Finnish economy expected to continue its rapid rise through 2018 and 2019
After several years of gloomy economy and weak growth, the economy in Finland has improved in 2017 and economists expect the boom to continue through 2018 and 2019. Positive reports are coming in and the outlook remains bright.
According to a January 2018 report from Talenom, a financial services company, the Small and Medium Sized (SME) companies in Finland grew their turover by 8,4 percent in November 2017 alone. Year over year the growth is exceptionally strong and it is safe to expect that the last quarter yielded very good financial results for SMEs.
The boom times in business had tangible effects in the real economy. The number of jobseekers has reduced at double the expected rate. This is largely due to the success of small companies, because over half of the jobs in Finland are in small and medium sized companies: 56 percent - some 749 000 employees.
All four major industries grew at a healthy pace in according to November statistics:
- Manufacturing (+12,4%)
- Construction (+12,4%)
- Services (+10,2%)
- Commerce (+5,2%)
The Manufacturing Industry is also doing fine with Valmet automotive seeing success in manufacturing Mercedes-Benz cars in Uusikaupunki. The Shipyards in Turku and Rauma have received significant orders in the past years - lifting the whole sector and making for significant exports.
From September to November turnover growth was strongest in the area of Northern Ostrobothnia (+14,5%) and Pirkanmaa (6,1%). The region of Uusimaa, which includes the metropolitan area of Helsinki, grew by some 3,3 percent.
Attributing factors are government actions tax reforms and reasonable cost of labor have proven to be successful, and more radical reforms like deregulating transport services and trial of basic income attracting international interest to Finland.
Tourism and the IT sector driving the service industry
A notable growth sector in Finland is currently tourism as the Helsinki Airport had a record numer of passengers and the Port of Helsinki became the busiest passenger port in Europe. Visitors to the capital region now come more often with cruise liners and stop overs by travelers from Asia
Tourists interested to see novel sights like the Karaoke Bar of F1 star Kimi Räikkönen in Helsinki, Northern parts of the country and Lapland have also seen a growth in visitors. There are plenty of interesting prospects for the future with the arrival of pandas in the Zoo in Ähtäri, and the MotoGP Circus making it's way to Kymiring in 2019.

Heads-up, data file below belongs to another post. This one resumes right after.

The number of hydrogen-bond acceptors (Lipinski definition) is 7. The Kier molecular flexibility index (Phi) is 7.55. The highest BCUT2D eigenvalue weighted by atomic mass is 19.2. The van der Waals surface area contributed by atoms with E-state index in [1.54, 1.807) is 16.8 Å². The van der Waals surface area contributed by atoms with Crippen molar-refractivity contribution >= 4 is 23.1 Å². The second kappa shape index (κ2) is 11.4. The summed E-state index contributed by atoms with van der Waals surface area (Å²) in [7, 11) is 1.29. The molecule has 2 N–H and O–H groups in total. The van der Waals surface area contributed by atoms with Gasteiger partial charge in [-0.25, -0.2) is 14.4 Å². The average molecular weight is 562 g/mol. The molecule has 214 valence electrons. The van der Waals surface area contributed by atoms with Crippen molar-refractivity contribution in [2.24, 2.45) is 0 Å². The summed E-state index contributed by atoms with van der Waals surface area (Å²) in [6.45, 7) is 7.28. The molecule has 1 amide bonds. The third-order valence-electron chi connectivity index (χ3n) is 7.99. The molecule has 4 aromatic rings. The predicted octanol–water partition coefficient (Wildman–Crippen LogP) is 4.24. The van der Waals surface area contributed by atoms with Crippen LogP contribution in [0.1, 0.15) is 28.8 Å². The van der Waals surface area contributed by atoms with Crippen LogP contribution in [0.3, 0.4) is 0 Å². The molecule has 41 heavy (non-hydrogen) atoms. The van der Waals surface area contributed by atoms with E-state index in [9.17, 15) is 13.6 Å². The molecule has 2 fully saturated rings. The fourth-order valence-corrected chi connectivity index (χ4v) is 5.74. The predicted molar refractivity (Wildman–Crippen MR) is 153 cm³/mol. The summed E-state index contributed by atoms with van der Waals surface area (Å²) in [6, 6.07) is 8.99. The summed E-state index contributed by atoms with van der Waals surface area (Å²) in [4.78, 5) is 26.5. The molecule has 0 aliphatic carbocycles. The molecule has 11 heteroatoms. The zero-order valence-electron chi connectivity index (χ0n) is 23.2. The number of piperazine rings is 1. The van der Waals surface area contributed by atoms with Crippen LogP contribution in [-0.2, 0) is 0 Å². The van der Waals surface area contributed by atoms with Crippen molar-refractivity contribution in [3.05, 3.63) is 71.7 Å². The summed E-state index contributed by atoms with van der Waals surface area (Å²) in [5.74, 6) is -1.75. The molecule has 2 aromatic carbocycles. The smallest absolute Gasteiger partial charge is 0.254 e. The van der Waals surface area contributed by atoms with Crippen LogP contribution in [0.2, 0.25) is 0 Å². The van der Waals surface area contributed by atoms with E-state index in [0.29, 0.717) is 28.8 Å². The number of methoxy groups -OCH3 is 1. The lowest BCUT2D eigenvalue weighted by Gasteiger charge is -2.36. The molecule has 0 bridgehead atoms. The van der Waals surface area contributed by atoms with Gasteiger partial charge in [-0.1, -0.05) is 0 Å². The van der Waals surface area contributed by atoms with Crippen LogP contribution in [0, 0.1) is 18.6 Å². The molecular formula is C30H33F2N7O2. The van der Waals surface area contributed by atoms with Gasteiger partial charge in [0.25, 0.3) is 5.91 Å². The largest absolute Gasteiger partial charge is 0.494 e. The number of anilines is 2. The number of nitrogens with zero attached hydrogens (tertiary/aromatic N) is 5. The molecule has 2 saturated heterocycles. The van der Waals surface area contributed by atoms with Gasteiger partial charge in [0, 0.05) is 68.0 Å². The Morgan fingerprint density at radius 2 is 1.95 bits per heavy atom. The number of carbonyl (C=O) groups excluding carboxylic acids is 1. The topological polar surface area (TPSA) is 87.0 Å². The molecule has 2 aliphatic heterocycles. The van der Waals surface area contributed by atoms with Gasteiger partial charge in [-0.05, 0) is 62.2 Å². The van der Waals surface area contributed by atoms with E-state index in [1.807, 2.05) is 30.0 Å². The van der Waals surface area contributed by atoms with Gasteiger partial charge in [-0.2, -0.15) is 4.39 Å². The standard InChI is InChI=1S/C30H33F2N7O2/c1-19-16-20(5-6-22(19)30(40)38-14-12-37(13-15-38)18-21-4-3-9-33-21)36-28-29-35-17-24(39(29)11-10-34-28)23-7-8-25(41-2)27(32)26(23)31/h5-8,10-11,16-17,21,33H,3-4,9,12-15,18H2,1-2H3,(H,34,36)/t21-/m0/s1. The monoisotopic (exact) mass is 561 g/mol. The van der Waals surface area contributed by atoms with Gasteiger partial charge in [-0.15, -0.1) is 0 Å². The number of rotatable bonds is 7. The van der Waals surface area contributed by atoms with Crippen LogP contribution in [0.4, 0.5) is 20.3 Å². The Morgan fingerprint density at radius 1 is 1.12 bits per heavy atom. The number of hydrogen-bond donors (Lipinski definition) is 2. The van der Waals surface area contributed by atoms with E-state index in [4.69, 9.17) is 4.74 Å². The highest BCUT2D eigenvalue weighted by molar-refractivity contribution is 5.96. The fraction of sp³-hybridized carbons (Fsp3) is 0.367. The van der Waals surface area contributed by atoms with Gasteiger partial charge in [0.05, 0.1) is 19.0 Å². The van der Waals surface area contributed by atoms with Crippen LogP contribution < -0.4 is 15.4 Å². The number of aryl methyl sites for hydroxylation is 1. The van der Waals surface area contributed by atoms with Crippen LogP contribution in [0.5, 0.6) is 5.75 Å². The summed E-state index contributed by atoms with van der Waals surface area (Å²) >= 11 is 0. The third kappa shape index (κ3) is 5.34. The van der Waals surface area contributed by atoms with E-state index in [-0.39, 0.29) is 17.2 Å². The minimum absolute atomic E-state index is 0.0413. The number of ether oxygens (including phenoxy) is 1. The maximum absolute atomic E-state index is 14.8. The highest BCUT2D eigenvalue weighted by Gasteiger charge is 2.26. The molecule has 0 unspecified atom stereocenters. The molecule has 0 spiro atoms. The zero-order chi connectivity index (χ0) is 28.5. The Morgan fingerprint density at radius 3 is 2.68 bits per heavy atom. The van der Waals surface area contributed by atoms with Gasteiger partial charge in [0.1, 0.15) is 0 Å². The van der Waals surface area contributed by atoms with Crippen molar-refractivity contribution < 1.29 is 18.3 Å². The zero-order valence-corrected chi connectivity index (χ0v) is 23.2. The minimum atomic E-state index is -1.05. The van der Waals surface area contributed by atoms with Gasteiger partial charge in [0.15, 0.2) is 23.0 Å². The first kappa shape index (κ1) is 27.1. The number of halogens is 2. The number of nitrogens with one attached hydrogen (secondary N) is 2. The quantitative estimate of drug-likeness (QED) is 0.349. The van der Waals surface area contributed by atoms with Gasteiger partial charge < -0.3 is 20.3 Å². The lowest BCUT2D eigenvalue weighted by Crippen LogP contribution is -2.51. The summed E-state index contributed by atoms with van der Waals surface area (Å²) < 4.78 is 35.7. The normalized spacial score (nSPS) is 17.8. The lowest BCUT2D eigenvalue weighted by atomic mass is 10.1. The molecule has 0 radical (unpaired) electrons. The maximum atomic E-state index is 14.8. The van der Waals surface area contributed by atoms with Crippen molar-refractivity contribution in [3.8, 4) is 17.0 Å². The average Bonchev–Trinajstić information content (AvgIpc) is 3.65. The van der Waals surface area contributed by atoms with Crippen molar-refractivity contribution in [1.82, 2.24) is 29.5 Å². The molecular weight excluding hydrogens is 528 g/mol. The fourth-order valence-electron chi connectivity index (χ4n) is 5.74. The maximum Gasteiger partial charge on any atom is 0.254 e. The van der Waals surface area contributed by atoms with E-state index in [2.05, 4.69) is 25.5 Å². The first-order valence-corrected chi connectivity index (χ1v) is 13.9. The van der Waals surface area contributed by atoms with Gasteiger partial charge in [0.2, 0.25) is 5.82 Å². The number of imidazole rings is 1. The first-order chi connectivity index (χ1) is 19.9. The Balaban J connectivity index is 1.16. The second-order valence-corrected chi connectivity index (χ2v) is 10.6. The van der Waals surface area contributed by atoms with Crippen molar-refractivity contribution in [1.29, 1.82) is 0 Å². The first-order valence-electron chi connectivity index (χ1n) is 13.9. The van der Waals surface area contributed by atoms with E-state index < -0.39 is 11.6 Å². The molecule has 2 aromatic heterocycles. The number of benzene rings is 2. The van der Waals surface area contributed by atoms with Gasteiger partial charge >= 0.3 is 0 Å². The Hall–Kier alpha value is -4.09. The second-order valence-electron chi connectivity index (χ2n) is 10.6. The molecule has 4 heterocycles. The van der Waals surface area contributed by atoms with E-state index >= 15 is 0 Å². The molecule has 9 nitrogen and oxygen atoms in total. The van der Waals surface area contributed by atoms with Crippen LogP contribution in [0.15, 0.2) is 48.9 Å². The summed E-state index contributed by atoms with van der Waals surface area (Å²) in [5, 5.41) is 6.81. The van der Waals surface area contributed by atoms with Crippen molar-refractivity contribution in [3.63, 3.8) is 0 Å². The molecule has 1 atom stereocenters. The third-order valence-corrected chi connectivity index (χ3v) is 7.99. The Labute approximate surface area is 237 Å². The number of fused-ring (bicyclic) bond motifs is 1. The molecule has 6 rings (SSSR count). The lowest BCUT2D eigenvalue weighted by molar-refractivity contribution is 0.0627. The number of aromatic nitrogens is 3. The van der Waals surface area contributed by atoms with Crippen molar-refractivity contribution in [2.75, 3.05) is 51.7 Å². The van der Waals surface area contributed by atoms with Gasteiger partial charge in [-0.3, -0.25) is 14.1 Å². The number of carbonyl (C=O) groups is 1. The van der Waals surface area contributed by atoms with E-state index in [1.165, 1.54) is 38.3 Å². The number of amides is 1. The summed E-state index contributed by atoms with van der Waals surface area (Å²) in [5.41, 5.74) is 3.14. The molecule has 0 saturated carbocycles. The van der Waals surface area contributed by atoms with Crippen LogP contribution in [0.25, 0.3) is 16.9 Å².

The country of Finland is also an interesting area for tech start-ups and conglomerates. With the annual Slush conference being a well known event around Silicon Valley and elsewhere, the country is now attracting tech companies from around the world. And the quirky indie hit Summer Car game shows that in 2018 global successes can come from humble beginnings.
In addition to home grown successes like Rovio, Supercell, Rightware, companies like Amazon, Magic Leap, Mapbox, Zynga and Zalando now are tapping into local talent. Despite the downfall of the handset business of Nokia, the sector has diversified - and the Nokia brand has even made a comeback to smartphones.
Financial group OP ticks up growth forecast
On Monday January 22th 2018 a Osuuspankki, a major finance group, updated it's forecast for the Finnish economy. Economists at the bank upgraded their GDP growth from 3,0% in November to 3,3% for the year 2018. Growth is largely driven by private demand, where as the public sector is lagging.
For the year 2019 the economy is expected to grow at a rate of 2,3 percent. The deceleration is expected due to decreasing export volumes and a slowdown in construction activity. Still the group expects that the peak of financial growth is not at hand and that unemployment will continue it's robust decline.
Actions to improve the competitiveness of the economy have been effective, supported by strong demand in overseas industrial investments. High consumer confidence in their personal finances power brisk private consumption, which is expected to remain on the growth path.
OP expects employment figures to improve this year, with over 30 000 new jobs created the unemployment is expected to fall to 7,8 percent. This would make for a record number in the number of employees in the Nordic country.
Despite raising inflation the real purchasing power is expected to improve. Savings rate is expected to stay low as citizens stack up more debt and home buyers will increasingly move to the reasonably priced real estate market, despite deflating bubbles in neighboring Sweden and Norway.